A guide to understanding your divorce final order
If you've reached the stage when your final divorce order has come through, read our guide on what this means.
12 April 2018
If you've reached the stage when your final divorce order, (previously known as the decree absolute), has come through, this means one important thing - your marriage is legally ended. The final order is the document that ends the union in the eyes of the law. However, there are some other things you need to know about divorce final orders.
How the divorce process works in England and Wales
The England and Wales divorce process has a number of key stages, starting with the following:
- An application is filed by one partner or jointly as a couple following the no-fault divorce legilsation
- After 20-weeks from application, the person referred to as the applicant can apply for a conditional order (previously named a decree nisi)
- Whilst the option to contest a divorce no longer exists, the other partner does have the opportunity to defend the divorce if they wish. After issues are settled, the conditional order can be issued
- After six weeks fo receiving the conditional order, the applicant can apply for the final order. Once this is issued, the marriage is legally ended
The conditional order and the final order - understanding the differences
Some people are confused between the conditional and final orders, and it isn’t unheard of for someone to think they’re legally divorced after the conditional order is granted.
The conditional order confirms that the relationship has broken down irretrievably and that the reason given for divorce has been accepted. Essentially, this order says that the court sees no reason why the couple in question shouldn’t be legally divorce.
A six week period of reflection is then imposed before the applicant(s) can apply for a final order.
The key difference between the two orders is that only the final order can legally end the marriage.
Applying for a final order immediately vs. delaying the application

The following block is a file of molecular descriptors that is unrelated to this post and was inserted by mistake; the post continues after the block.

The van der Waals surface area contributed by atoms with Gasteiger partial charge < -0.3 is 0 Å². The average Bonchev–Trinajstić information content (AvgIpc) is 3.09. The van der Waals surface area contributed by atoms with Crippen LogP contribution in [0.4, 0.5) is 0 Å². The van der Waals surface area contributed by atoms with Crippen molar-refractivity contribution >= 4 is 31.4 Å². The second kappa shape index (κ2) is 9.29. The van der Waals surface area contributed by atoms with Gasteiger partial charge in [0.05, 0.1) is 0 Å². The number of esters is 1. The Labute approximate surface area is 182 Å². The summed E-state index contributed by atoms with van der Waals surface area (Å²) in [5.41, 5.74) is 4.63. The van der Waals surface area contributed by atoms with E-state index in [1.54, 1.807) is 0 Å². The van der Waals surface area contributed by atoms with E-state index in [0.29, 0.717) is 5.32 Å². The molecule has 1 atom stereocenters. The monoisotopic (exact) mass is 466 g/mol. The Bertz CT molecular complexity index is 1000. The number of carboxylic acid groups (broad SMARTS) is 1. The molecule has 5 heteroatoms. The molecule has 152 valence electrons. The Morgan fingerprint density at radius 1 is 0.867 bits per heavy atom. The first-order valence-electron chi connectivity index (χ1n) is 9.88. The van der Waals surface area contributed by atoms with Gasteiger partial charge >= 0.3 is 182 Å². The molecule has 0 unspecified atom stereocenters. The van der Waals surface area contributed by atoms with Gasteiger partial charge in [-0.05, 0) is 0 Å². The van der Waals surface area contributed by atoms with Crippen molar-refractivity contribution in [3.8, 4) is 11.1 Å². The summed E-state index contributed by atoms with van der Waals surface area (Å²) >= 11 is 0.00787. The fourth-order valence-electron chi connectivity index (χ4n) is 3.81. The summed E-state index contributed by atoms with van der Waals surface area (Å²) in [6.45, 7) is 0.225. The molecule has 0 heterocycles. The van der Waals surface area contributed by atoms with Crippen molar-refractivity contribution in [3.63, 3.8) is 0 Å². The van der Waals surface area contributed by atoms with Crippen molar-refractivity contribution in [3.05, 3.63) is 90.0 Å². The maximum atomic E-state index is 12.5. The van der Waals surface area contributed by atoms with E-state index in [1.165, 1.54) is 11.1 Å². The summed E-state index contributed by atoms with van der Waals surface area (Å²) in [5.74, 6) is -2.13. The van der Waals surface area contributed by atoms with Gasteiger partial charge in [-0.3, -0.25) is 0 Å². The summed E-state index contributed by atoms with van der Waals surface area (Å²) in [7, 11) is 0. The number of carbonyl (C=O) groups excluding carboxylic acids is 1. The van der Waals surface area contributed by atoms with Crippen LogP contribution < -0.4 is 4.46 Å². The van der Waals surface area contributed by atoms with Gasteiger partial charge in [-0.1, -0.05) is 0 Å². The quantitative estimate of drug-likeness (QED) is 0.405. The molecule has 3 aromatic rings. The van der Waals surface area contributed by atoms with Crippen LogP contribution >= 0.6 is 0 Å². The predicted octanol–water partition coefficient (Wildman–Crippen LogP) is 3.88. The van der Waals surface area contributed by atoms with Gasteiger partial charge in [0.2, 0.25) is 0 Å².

Some people choose to delay applying for a final order, while others prefer to get the legal document to end their marriage immediately.
The main reason why an applicant may delay their application for a final order is because a financial settlement upon divorce has not been reached and made legally binding. If applying for a final order more than 12 months since the date that the conditional order was pronounced, the court will require an additional statement outlining the reason for the delay in applying to legally end the marriage.
Other reasons for delaying or postponing an application for a final order include:
- Religious reasons - where a couple will need to arrange a religious divorce before they can finalise a civil divorce, and the two parties are unable to agree
- One party dies before divorce proceedings are complete - in this circumstance, the surviving partner could be disadvantaged if a final order is in place but a financial order is not
As you can see, situations like these can become very complicated. Problems with the divorce process or disputes over finances can prevent both parties from moving on with their lives, as well as causing issues with money and childcare arrangements. In these cases, it’s always recommended to seek legal advice from a specialist solicitor who can advise on the best way to bring a resolution quickly and to the benefit of all parties.
How to apply for a final order
The process for applying for a final order is relatively straightforward. You simply need to complete and sign the relevant form and send it to the court office after the required six week period.
The final order will be read out in court, but usually neither party is required to attend the hearing.
Why choose Slater and Gordon for expert legal advice on divorce?
In April 2022, UK divorce law changed significantly and it’s vital you have an experienced divorce lawyer by your side to guide you through the process.
All the above information was correct at the time of publication.